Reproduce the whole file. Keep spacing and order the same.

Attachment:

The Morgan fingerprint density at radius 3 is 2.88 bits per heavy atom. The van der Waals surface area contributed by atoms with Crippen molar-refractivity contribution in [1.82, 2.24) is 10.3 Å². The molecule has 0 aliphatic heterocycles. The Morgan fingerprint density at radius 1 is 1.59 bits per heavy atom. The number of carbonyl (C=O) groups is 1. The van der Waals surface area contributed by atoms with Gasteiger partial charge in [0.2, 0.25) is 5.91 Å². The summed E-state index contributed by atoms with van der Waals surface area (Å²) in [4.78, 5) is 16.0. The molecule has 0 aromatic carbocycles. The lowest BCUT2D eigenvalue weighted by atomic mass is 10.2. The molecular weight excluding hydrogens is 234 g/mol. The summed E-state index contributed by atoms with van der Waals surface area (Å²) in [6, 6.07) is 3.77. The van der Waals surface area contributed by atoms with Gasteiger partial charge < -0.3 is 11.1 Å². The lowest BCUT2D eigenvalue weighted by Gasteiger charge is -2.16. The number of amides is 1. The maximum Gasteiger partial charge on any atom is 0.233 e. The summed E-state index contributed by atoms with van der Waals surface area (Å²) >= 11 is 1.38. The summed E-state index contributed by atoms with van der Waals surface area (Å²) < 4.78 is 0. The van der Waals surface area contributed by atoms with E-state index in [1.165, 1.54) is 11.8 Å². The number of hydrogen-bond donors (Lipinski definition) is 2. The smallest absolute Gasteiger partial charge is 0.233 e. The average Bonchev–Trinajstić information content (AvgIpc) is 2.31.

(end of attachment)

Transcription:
The Morgan fingerprint density at radius 3 is 2.88 bits per heavy atom. The van der Waals surface area contributed by atoms with Crippen molar-refractivity contribution in [1.82, 2.24) is 10.3 Å². The molecule has 0 aliphatic heterocycles. The Morgan fingerprint density at radius 1 is 1.59 bits per heavy atom. The number of carbonyl (C=O) groups is 1. The van der Waals surface area contributed by atoms with Gasteiger partial charge in [0.2, 0.25) is 5.91 Å². The summed E-state index contributed by atoms with van der Waals surface area (Å²) in [4.78, 5) is 16.0. The molecule has 0 aromatic carbocycles. The lowest BCUT2D eigenvalue weighted by atomic mass is 10.2. The molecular weight excluding hydrogens is 234 g/mol. The summed E-state index contributed by atoms with van der Waals surface area (Å²) in [6, 6.07) is 3.77. The van der Waals surface area contributed by atoms with Gasteiger partial charge < -0.3 is 11.1 Å². The lowest BCUT2D eigenvalue weighted by Gasteiger charge is -2.16. The number of amides is 1. The maximum Gasteiger partial charge on any atom is 0.233 e. The summed E-state index contributed by atoms with van der Waals surface area (Å²) >= 11 is 1.38. The summed E-state index contributed by atoms with van der Waals surface area (Å²) < 4.78 is 0. The van der Waals surface area contributed by atoms with E-state index in [1.165, 1.54) is 11.8 Å². The number of hydrogen-bond donors (Lipinski definition) is 2. The smallest absolute Gasteiger partial charge is 0.233 e. The average Bonchev–Trinajstić information content (AvgIpc) is 2.31.